March 12, 2011, 9:42pm (ship time)
Sea day today. After this morning's training (workplace safety! exciting!) I had to report for something called the flag parade. I dutifully showed up around noon on deck 9 to find about forty or fifty deckhands, officers, cast members, and hotel staff all waiting at the top of the centrum. The idea is that we each carry a flag representing a country that has crewmembers on board. In fact, we're even supposed to end up with the country we're from, although apparently that doesn't always happen (not enough flags to go around). I had the stars and stripes this time, although next time I think I am going to go for something else. I don't know whether I should go alphabetically or some other way . . . perhaps chronologically by date founded. Or something.
Five minutes later we had marched out around the pool deck with flags waving in the breeze . . . I can now check off "carry flag for country at olympics" from my life to-do list. The cruise director did a little presentation for the guests, who got surprisingly excited about the whole process (apparently it was a good day to be from Chile, as the guy carrying that flag got mobbed by women in bathing suits). I imagine this whole process must have been very awkward during the cold war . . . "and the NATO countries are here on the port side, with the Warsaw pact countries on the starboard . . . hooray for a world living in harmony!"
It is the last day of the cruise -- tomorrow is turnaround day in Colón. We have two farewell shows to play, which as shows go are pretty boring for the orchestra. Most of the act is done by the two "gauchos" on the cast, a pair of a specialists that until now have mystified me with their presence. They put on a darklight show -- dressed entirely in black, they disappear on a stage that is lit only with UV lights. The show is then done with fluorescent puppets that light up when hit by the light. It is a pretty cool concept -- the prerecorded track goes through a bunch of different feels, mainly synth techno with a smattering of classical and an interesting number that's in seven.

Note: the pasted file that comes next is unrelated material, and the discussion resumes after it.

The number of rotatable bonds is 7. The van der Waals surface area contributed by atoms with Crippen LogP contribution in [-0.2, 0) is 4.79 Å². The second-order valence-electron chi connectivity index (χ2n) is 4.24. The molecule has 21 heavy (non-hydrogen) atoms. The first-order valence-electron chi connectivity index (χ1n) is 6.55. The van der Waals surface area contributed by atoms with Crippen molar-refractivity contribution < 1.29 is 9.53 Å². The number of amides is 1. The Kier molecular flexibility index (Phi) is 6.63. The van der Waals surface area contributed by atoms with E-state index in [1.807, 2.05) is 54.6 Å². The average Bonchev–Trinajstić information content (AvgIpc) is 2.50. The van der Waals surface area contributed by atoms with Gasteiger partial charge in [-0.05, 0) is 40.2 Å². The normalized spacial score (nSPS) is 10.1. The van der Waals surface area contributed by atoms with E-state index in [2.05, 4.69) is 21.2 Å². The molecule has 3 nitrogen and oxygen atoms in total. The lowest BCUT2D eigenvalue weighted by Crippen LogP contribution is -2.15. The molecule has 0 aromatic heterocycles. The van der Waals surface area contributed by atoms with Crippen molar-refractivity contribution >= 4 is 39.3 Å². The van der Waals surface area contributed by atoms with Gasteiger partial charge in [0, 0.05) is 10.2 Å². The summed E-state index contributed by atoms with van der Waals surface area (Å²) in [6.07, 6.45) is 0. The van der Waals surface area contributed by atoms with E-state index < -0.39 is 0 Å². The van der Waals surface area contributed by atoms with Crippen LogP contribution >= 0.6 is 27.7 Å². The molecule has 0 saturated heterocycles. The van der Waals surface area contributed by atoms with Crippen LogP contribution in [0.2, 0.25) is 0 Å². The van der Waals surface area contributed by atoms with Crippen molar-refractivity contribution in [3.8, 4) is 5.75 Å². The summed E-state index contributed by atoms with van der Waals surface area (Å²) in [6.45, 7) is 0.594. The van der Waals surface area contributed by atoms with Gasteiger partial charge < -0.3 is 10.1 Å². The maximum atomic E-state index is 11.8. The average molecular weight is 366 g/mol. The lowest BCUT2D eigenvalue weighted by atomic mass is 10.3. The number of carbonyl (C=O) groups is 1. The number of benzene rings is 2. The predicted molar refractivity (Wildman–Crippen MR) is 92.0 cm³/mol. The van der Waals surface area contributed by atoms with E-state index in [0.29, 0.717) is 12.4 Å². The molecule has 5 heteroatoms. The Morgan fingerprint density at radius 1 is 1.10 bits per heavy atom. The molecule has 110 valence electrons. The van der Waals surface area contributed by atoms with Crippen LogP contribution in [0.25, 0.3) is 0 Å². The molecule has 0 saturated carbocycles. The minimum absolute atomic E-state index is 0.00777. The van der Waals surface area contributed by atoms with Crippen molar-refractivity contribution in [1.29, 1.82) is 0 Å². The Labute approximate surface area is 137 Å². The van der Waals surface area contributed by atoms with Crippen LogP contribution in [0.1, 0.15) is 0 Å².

We come on for the second half of their act. The second part is a gaucho show, with drums, lassos, whips, etc. We only really play some fanfares here and there -- they bring some audience members on stage and give them roses to hold, as they cut them in half with whips. I don't really understand the connection between UV light puppets and Argentinian gauchos, but hey, whatever.
Then at the end they bring out the entire cast and we play a corny "farewell" number. That wraps up the cruise for most people.
Last night I went to go see the tango stage show, as the horns don't play in it. Tango was brought on when the ship transitioned to Panama, as Rico (the cruise director, or my boss's boss) knew that the two shows we had wouldn't really be much of a hit with the 90% Latin American audience. The tango show wasn't produced by Royal Caribbean, its actually from Vegas, and therefore has some significant differences. The instrumentation is bass, piano, violin, drums, guitar, and bandola (mandola? whatever that little accordian thing is. Spiegel would know), with a few special musicians brought onboard just for that show. There is no click track, so the music is allowed to breathe and is much more alive than the other two shows. Additionally, there are two extra dancers brought on for the show as well -- a little older than the rest of the cast (who are all mid/early 20s), they are specifically tango dancers although usually you can find them dancing salsa or whatever else is going on onboard whenever they get a chance.